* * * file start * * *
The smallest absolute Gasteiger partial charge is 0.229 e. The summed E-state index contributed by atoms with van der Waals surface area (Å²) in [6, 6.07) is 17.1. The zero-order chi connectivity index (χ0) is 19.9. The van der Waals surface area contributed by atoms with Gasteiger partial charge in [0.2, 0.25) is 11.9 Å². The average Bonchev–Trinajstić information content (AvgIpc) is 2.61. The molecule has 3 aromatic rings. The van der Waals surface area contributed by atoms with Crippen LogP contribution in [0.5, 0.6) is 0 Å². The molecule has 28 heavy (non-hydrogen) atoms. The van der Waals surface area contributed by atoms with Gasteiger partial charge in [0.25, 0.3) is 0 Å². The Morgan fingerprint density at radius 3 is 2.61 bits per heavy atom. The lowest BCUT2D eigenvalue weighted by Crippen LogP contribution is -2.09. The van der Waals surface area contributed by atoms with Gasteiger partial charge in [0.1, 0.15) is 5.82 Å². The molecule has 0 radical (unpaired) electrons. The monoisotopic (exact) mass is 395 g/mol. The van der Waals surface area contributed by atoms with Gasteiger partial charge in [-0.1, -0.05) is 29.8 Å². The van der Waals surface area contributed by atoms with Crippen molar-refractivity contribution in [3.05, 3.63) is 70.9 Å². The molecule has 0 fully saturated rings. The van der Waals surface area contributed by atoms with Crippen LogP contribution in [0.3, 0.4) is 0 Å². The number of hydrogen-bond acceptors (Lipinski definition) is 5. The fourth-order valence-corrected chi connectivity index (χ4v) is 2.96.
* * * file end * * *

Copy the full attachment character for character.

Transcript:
The smallest absolute Gasteiger partial charge is 0.229 e. The summed E-state index contributed by atoms with van der Waals surface area (Å²) in [6, 6.07) is 17.1. The zero-order chi connectivity index (χ0) is 19.9. The van der Waals surface area contributed by atoms with Gasteiger partial charge in [0.2, 0.25) is 11.9 Å². The average Bonchev–Trinajstić information content (AvgIpc) is 2.61. The molecule has 3 aromatic rings. The van der Waals surface area contributed by atoms with Crippen LogP contribution in [0.5, 0.6) is 0 Å². The molecule has 28 heavy (non-hydrogen) atoms. The van der Waals surface area contributed by atoms with Gasteiger partial charge in [0.25, 0.3) is 0 Å². The Morgan fingerprint density at radius 3 is 2.61 bits per heavy atom. The lowest BCUT2D eigenvalue weighted by Crippen LogP contribution is -2.09. The van der Waals surface area contributed by atoms with Gasteiger partial charge in [0.1, 0.15) is 5.82 Å². The molecule has 0 radical (unpaired) electrons. The monoisotopic (exact) mass is 395 g/mol. The van der Waals surface area contributed by atoms with Gasteiger partial charge in [-0.1, -0.05) is 29.8 Å². The van der Waals surface area contributed by atoms with Crippen molar-refractivity contribution in [3.05, 3.63) is 70.9 Å². The molecule has 0 fully saturated rings. The van der Waals surface area contributed by atoms with Crippen LogP contribution in [0.3, 0.4) is 0 Å². The number of hydrogen-bond acceptors (Lipinski definition) is 5. The fourth-order valence-corrected chi connectivity index (χ4v) is 2.96.